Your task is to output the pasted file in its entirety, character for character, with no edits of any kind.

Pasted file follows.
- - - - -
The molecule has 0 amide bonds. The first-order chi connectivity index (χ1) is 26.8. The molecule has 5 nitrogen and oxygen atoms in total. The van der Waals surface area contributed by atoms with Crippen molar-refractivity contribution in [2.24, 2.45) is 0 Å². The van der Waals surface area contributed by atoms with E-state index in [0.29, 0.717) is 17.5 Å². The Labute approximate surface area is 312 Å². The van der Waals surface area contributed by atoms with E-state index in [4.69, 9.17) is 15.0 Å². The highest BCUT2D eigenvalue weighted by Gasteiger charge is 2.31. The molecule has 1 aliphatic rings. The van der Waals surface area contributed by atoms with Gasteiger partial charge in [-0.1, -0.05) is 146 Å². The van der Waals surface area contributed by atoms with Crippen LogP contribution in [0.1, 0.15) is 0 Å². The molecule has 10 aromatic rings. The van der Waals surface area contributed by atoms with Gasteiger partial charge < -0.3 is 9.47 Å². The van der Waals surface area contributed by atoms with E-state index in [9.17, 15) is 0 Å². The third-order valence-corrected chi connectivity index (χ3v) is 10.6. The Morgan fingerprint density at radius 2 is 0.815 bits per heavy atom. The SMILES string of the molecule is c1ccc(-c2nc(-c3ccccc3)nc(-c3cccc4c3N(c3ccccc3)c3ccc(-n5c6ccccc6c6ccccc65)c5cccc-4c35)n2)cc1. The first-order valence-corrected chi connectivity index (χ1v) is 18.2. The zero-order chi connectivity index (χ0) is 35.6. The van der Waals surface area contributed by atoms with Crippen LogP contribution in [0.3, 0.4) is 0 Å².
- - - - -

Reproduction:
The molecule has 0 amide bonds. The first-order chi connectivity index (χ1) is 26.8. The molecule has 5 nitrogen and oxygen atoms in total. The van der Waals surface area contributed by atoms with Crippen molar-refractivity contribution in [2.24, 2.45) is 0 Å². The van der Waals surface area contributed by atoms with E-state index in [0.29, 0.717) is 17.5 Å². The Labute approximate surface area is 312 Å². The van der Waals surface area contributed by atoms with E-state index in [4.69, 9.17) is 15.0 Å². The highest BCUT2D eigenvalue weighted by Gasteiger charge is 2.31. The molecule has 1 aliphatic rings. The van der Waals surface area contributed by atoms with Gasteiger partial charge in [-0.1, -0.05) is 146 Å². The van der Waals surface area contributed by atoms with Crippen LogP contribution in [0.1, 0.15) is 0 Å². The molecule has 10 aromatic rings. The van der Waals surface area contributed by atoms with Gasteiger partial charge < -0.3 is 9.47 Å². The van der Waals surface area contributed by atoms with E-state index in [9.17, 15) is 0 Å². The third-order valence-corrected chi connectivity index (χ3v) is 10.6. The Morgan fingerprint density at radius 2 is 0.815 bits per heavy atom. The SMILES string of the molecule is c1ccc(-c2nc(-c3ccccc3)nc(-c3cccc4c3N(c3ccccc3)c3ccc(-n5c6ccccc6c6ccccc65)c5cccc-4c35)n2)cc1. The first-order valence-corrected chi connectivity index (χ1v) is 18.2. The zero-order chi connectivity index (χ0) is 35.6. The van der Waals surface area contributed by atoms with Crippen LogP contribution in [0.3, 0.4) is 0 Å².